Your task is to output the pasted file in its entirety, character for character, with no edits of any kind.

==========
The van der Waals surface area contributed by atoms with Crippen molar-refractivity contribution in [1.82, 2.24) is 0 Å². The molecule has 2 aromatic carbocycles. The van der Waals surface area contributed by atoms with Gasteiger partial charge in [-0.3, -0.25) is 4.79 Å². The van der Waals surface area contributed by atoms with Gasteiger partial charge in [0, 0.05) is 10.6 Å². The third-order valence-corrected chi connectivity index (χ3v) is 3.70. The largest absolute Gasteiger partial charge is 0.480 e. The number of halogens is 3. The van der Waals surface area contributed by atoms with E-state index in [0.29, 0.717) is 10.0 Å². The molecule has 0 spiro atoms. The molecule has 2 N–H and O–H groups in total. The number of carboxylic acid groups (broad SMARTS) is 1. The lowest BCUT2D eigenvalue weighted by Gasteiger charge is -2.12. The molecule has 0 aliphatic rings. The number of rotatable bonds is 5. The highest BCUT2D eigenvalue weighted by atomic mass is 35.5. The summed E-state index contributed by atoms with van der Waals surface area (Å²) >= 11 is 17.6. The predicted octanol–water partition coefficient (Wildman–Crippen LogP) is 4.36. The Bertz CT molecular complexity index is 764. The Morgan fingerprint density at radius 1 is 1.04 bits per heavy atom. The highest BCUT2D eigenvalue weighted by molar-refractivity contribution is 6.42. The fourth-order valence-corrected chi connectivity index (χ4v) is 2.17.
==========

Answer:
The van der Waals surface area contributed by atoms with Crippen molar-refractivity contribution in [1.82, 2.24) is 0 Å². The molecule has 2 aromatic carbocycles. The van der Waals surface area contributed by atoms with Gasteiger partial charge in [-0.3, -0.25) is 4.79 Å². The van der Waals surface area contributed by atoms with Gasteiger partial charge in [0, 0.05) is 10.6 Å². The third-order valence-corrected chi connectivity index (χ3v) is 3.70. The largest absolute Gasteiger partial charge is 0.480 e. The number of halogens is 3. The van der Waals surface area contributed by atoms with E-state index in [0.29, 0.717) is 10.0 Å². The molecule has 0 spiro atoms. The molecule has 2 N–H and O–H groups in total. The number of carboxylic acid groups (broad SMARTS) is 1. The lowest BCUT2D eigenvalue weighted by Gasteiger charge is -2.12. The molecule has 0 aliphatic rings. The number of rotatable bonds is 5. The highest BCUT2D eigenvalue weighted by atomic mass is 35.5. The summed E-state index contributed by atoms with van der Waals surface area (Å²) >= 11 is 17.6. The predicted octanol–water partition coefficient (Wildman–Crippen LogP) is 4.36. The Bertz CT molecular complexity index is 764. The Morgan fingerprint density at radius 1 is 1.04 bits per heavy atom. The highest BCUT2D eigenvalue weighted by molar-refractivity contribution is 6.42. The fourth-order valence-corrected chi connectivity index (χ4v) is 2.17.